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MESSAGES->author
Which Tyler (IP Logged)

Re: O/T Overseas Politics
10 November, 2016 10:47
Quote:
Bath Supporter Jack
I wish I could do a link/cut and paste thing.
Is it this one?
https://milescorak.files.wordpress.com/2016/05/branko-milanovice-global-inequality-elephant-curve.png?w=497&h=375

I also quite like this one, on voter turnout in US elections; which implies* that this wasn't so much a vote for Trump / GOP; as it was a failure to connect by Hilary / DNC:
http://uploads.tapatalk-cdn.com/20161109/35d0d80e83eee33dfbf4c938ecdef959.jpg

And then there's this one, on the percentage of the population of the USA who voted for the eventual winner:
https://upload.wikimedia.org/wikipedia/commons/thumb/1/10/U.S._Vote_for_President_as_Population_Share.jpg/500px-U.S._Vote_for_President_as_Population_Share.jpg
This one doesn't include the 2016 election (yet); but it's back down around 20%**; which would be its lowest in a century (before women were allowed a vote)

*Lies, damned lies etc
** I will go ahead and assume that I'm using different figures to the author of that graph; maybe they're only including those of voting age, or citizens rather than population, or something.

ETA: 25.5% of eligible voters voted for Trump - bear in mind that in the USA you're inelgible if you live in the wrong place, have been imprisoned, or don't have a photo ID; so the number of eligible voters is much lower than the number of US citizens of voting age (by a good 30+ Million).



A man who cannot change his mind, cannot change anything
RAEBURN SHIELD


Beno Obano - 2016-17 adoptee
http://www.rugbyrebels.co/board/download/file.php?id=117




Edited 3 time(s). Last edit at 10/11/2016 11:03 by Which Tyler.

 
MESSAGES->author
hasta (IP Logged)

Re: O/T Overseas Politics
10 November, 2016 11:00
Truncated y-axis graphs are evil.

But yes, it seems that Trump will have won with fewer votes than the last two Republican candidates lost with. Hillary really just struggled to get the vote out. There's been suppression of voting as well, particularly with the supreme court on the Voting Rights Act, and that second e-mail investigation has definitely harmed her. Either way, 6 million people who voted for Obama didn't turn out for her. There's the election.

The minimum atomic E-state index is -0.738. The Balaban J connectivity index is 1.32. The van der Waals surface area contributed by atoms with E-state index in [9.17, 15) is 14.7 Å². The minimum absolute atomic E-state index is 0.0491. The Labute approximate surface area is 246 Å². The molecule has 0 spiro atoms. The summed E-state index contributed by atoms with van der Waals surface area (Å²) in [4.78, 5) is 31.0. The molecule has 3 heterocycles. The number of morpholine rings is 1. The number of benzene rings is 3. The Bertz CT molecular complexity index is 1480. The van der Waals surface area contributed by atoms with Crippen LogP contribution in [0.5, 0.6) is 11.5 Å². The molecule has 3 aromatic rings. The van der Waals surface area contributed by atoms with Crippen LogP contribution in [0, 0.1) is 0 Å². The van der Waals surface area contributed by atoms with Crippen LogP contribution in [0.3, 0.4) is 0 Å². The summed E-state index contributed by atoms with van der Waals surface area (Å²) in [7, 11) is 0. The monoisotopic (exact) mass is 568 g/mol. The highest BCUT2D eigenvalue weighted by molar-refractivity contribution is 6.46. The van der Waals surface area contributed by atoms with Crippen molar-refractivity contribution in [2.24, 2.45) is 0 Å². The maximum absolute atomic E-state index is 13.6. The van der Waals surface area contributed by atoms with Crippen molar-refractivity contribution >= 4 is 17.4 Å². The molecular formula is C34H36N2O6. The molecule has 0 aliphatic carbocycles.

Looks like voter turn out is down near 50% which is pretty damning.

 
DanWiley
DanWiley (IP Logged)

Re: O/T Overseas Politics
10 November, 2016 11:45
Not as bad as inverted ones:

[www.livescience.com]

 
Lee Bideaux
Armchair Fan (IP Logged)

Re: O/T Overseas Politics
10 November, 2016 12:21
Well, in my local last night I had a chat with 'Atheist Pro-Abortion Texan for Trump' - seemed like a nice bloke and basically doesn't fit neatly on any graph.



_____________________________________________________

I like turtles.

 
MESSAGES->author
Which Tyler (IP Logged)

Re: O/T Overseas Politics
10 November, 2016 12:24
Quote:
Armchair Fan
Well, in my local last night I had a chat with 'Atheist Pro-Abortion Texan for Trump' - seemed like a nice bloke and basically doesn't fit neatly on any graph.
depends if he's white.
Though non-truncatd graphs always have room for outliers.



A man who cannot change his mind, cannot change anything
RAEBURN SHIELD


Beno Obano - 2016-17 adoptee
http://www.rugbyrebels.co/board/download/file.php?id=117

 
malco
malco (IP Logged)

Re: O/T Overseas Politics
10 November, 2016 12:58
Quote:
DanWiley
"I am saying that treating classified information like that would render a serviceman or civil servant liable to prosecution. "
Your article says they wee NOT classified at the time.

"First it was revealed that Clinton repeatedly requested that her maid, Marina Santos, print out emails and documents that contained sensitive information. Several emails that Clinton asked Santos to print out were LATER deemed classified."

However, I don't disagree that she should be prosecuted if evidence of misdoing comes to light. I'm asking, and now I'm very specifically asking you, why this should make her such a figure of hate? For you that really makes her a candidate for the least popular candidate of all time?

Why are the Clintons widely despised in much of America? Let me help you with that.